Top for Talking: Encourage your child to listen to and talk about the sounds around them;
Spending time tuning into the sounds around us and talking about what you can hear helps children to develop good listening skills. A walk in the woods - “Can you hear the bird singing?” Watching building work -“Listen to the digger chugging over there!” “What can you hear outside today?”
Glasses; start at the inside corner of your eyes and move outwards circling around your eyes
Over the past two weeks the children have shown huge interest in being pirates. This interest has come solely from the children and over the two weeks we have extended this interest by completing different activities. We started off by making a pirate ship outside, using the open ended resources to carefully sculpt our ship. The children were interested in looking at a picture of a pirate ship to see which key features they had to add and they made sure they added a wooden plank "Walk the plank, Walk the plank".
Once the ship had been made, the children made eye patches, swords and pirate hats, demonstrating their fine motor skills by cutting a range of materials to do so; cardboard, materials and string. Once their costumes were made, they all enjoyed taking on the role of a pirate "Argghhh my ship mates" and engaged in pirate role play for long periods of time.
The children also enjoyed colouring in pictures of pirates, choosing specific colours for a purpose and giving their pirates costumes which they designed themselves and creating their very own treasure maps, following each others instructions and directions to reach X marks the spot.
To continue supporting the children's interest, we wondered if anyone has the game of Pop Up Pirates at home, which they wouldn't mind brining to pre-school for us to play together.
We are sure you are currently aware of the Coronavirus and following this we have been supporting the children with their hand washing, highlighting the times when we need to wash our hands, talking about germs and what sequence to follow when washing our hands. We have been encouraging the children to first of all; 1) Pull back their sleeves, 2) Then wet their hands with water, 3)Put on soap and we have been demonstrating how to wash our hands and 4) wash off the soap following by drying them. To make hand washing a fun time for the children we have been learning/singing a song which the children have enjoyed and below are the words if you would like to sing along with your children when hand washing;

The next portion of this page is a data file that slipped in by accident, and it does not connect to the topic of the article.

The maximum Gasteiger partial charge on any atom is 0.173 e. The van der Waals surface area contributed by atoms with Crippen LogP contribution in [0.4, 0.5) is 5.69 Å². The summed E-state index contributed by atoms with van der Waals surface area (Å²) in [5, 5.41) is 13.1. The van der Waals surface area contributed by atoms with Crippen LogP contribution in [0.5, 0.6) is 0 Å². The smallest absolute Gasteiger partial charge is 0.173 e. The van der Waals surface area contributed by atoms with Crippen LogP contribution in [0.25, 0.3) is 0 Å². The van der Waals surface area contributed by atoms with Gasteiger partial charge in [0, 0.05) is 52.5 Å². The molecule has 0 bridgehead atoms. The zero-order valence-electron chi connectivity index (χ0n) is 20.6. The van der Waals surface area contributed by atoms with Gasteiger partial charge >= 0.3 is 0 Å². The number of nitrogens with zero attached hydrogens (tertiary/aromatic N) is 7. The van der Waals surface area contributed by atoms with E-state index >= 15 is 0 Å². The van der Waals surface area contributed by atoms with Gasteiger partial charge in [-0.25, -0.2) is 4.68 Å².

Wash, wash, wash your hands,
Wash them nice and clean,
Fronts and backs and in-betweens,
Get them nice and clean
Please find two links below which contain information we have received from BANES in regards to the best practise to protect ourselves against Coronavirus and step by step pictures demonstrating how to best wash our hands.
Ways to support handwashing at home;
*Model hand washing and talk to children about the importance of washing our hands.
*Follow the 4 steps created at pre-school when handwashing.
*Sing washing hands song together
We are continuously working on developing our listening skills while at pre-school and have been talking to the children about what listening is and what we need to use to demonstrate good listening skills. The children are aware that we need to use our listening ears to listen to each other and if we are talking when someone else is talking it can be difficult to hear what others are saying, so we have been practising placing our fingers on our lips when someone else is talking to help children understand the appropriate times to speak. We also make the children aware that we have acknowledged they would like to say something when we are talking by saying "I can see you would really like to tell us something, can you hold it in until we have finished talking then you can tell us after".
Ways to support at home;
*Playing Simon Says
*Memory trays- place a few items on a tray and name each one with your child so they are aware of the contents on the tray. You can then cover the tray with a tea towel and take one item away. Reveal the tray to your child and see if they can remember which item has disappeared.